[49] When the noise properties can be estimated reliably from the available data, the application of a socalled “prewhitening operator” can significantly enhance the signal separation capabilities of SSA [Allen and Smith, 1997]. The idea is to preprocess the time series itself or, equivalently but often more efficiently, the lag covariance matrix C_{X}, such that the noise becomes uncorrelated in this new representation. SSA is then performed on the transformed data or covariance matrix and the results are transformed back to the original representation for inspection.
[50] By analogy with the meteorological literature, the eigenvectors ρ_{k} of the lag covariance matrix C_{X} have been called empirical orthogonal functions (EOFs) [see Preisendorfer, 1988, and references therein] by Fraedrich [1986] and by Vautard and Ghil [1989]. The EOFs corresponding to the first five eigenvalues are shown in Figure 4. Note that the two EOFs in each one of the two leading pairs, i.e., EOFs 1 and 2 (Figure 4a) as well as EOFs 3 and 4 (Figure 4b), are in quadrature and that each pair of EOFs corresponds in Figure 3 to a pair of eigenvalues that are approximately equal and whose error bars overlap. Vautard and Ghil [1989] argued that subject to certain statistical significance tests discussed further below, such pairs correspond to the nonlinear counterpart of a sinecosine pair in the standard Fourier analysis of linear problems.
[51] In the terminology of section 1 here, such a pair gives a handy representation of a ghost limit cycle. The advantage over sines and cosines is that the EOFs obtained from SSA are not necessarily harmonic functions and, being data adaptive, can capture highly anharmonic oscillation shapes. Indeed, relaxation oscillations [Van der Pol, 1940] and other types of nonlinear oscillations [Stoker, 1950], albeit purely periodic, are usually not sinusoidal; that is, they are anharmonic. Such nonlinear oscillations often require therefore the use of many harmonics or subharmonics of the fundamental period when carrying out classical Fourier analysis, while a single pair of SSA eigenmodes might suffice. Capturing the shape of an anharmonic oscillation, such as a seesaw or boxcar, albeit slightly rounded or smoothed, is easiest when the SSA window is exactly equal to the single period being analyzed.
[52] Projecting the time series onto each EOF yields the corresponding principal components (PCs) A_{k}:
Figure 5 shows the variations of the five leading PCs. Again, the two PCs in each of the pairs (1, 2) and (3, 4) are in quadrature, two by two (see Figures 5a and 5b). They strongly suggest periodic variability at two different periods, of about 4 and 2 years, respectively. Substantial amplitude modulation at both periodicities is present, too.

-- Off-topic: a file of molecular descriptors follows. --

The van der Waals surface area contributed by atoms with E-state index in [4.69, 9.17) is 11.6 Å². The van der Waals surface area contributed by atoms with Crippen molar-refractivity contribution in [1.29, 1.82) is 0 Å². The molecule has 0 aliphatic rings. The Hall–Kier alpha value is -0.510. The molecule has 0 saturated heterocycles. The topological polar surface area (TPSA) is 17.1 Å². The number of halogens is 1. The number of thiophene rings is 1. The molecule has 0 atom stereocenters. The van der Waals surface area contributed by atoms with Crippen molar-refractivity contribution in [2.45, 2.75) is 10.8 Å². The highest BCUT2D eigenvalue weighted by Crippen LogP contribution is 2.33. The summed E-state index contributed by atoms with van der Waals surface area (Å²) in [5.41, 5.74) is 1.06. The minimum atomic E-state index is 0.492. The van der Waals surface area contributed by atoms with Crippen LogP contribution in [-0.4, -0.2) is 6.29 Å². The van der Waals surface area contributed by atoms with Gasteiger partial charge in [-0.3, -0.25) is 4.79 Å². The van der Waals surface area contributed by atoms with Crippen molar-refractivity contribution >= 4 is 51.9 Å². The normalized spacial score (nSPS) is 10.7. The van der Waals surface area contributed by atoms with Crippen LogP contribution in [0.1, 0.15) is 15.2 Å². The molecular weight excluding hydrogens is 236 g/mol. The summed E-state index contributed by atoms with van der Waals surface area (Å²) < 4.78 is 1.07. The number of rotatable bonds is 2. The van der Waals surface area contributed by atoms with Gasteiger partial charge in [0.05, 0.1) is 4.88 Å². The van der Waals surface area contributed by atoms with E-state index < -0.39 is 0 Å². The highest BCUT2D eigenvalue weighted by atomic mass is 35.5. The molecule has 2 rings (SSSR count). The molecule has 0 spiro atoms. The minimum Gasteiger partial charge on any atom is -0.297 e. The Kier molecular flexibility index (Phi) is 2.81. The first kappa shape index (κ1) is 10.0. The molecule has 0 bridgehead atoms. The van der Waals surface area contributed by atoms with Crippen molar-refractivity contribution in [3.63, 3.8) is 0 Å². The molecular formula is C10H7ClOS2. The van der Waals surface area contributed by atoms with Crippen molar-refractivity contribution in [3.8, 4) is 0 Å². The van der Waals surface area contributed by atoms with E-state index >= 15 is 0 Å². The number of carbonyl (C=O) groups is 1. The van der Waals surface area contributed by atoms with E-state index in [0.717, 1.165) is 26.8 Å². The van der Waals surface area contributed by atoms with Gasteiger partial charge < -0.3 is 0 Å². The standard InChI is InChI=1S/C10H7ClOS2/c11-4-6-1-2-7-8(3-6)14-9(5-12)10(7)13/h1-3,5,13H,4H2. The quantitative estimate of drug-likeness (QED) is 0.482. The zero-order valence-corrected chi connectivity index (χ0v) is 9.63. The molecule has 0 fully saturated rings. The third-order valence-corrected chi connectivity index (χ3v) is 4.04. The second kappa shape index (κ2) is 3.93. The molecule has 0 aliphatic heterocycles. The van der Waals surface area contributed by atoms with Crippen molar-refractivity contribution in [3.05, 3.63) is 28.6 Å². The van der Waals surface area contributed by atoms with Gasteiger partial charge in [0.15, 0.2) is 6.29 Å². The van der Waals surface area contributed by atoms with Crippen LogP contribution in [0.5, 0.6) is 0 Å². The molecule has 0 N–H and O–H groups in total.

[53] The fifth PC, shown in Figure 5c, contains both a longterm, highly nonlinear trend and an oscillatory component. We shall discuss the trend of the SOI series in connection with Figures 6b and 16a further below.
[54] We can reconstruct that part of a time series that is associated with a single EOF or several by combining the associated PCs:
here �� is the set of EOFs on which the reconstruction is based. The values of the normalization factor M_{t}, as well as of the lower and upper bound of summation L_{t} and U_{t}, differ between the central part of the time series and its end points [Ghil and Vautard, 1991; Vautard et al., 1992]:
[55] The reconstructed components (RCs) have the property of capturing the phase of the time series in a welldefined least squares sense, so that X(t) and R_{��}(t) can be superimposed on the same timescale, 1 ≤ t ≤ N. This is an advantage of the RCs over the PCs, which have length N − M and do not contain direct phase information within the window width M.
[56] No information is lost in the reconstruction process, since the sum of all individual RCs gives back the original time series. Partial reconstruction is illustrated in Figure 6 by summing the variability of PCs 1–4, associated with the two leading pairs of eigenelements; it is common to refer to such a reconstruction (equation (11)), with �� = {1, 2, 3, 4}, as RCs 1–4. The portion of the SOI variability thus reconstructed contains 43% of the total variance. It captures the quasioscillatory behavior isolated by these two leading pairs, with its two distinct nearperiodicities.
[57] It is clear that the partial SOI reconstruction (bold curve in Figure 6a) is smooth and represents the essential part of the interannual variability in the monthly SOI data (thin curve). Each of the two pairs of RCs, 1–2 and 3–4, can be thought of as retracing a ghost limit cycle in the phase space of the tropical climate system. These two limit cycles can then be said to form the robust skeleton of the attractor. It is unlikely that a time series of a few hundred points, like the SOI or other typical climatic time series, will suffice to capture the attractor's fine structure [Vautard and Ghil, 1989].
[58] This robust skeleton, however, provides sufficient information for most practical purposes. In particular, warm events (El Niños) and cold ones (La Niñas) over the eastern tropical Pacific are captured quite well, during the 57.5 years of record, as minima and maxima of the partially reconstructed SOI. We check this statement by comparing the bold curve in Figure 6a with the vertical arrows along the figure's upper and lower abscissae.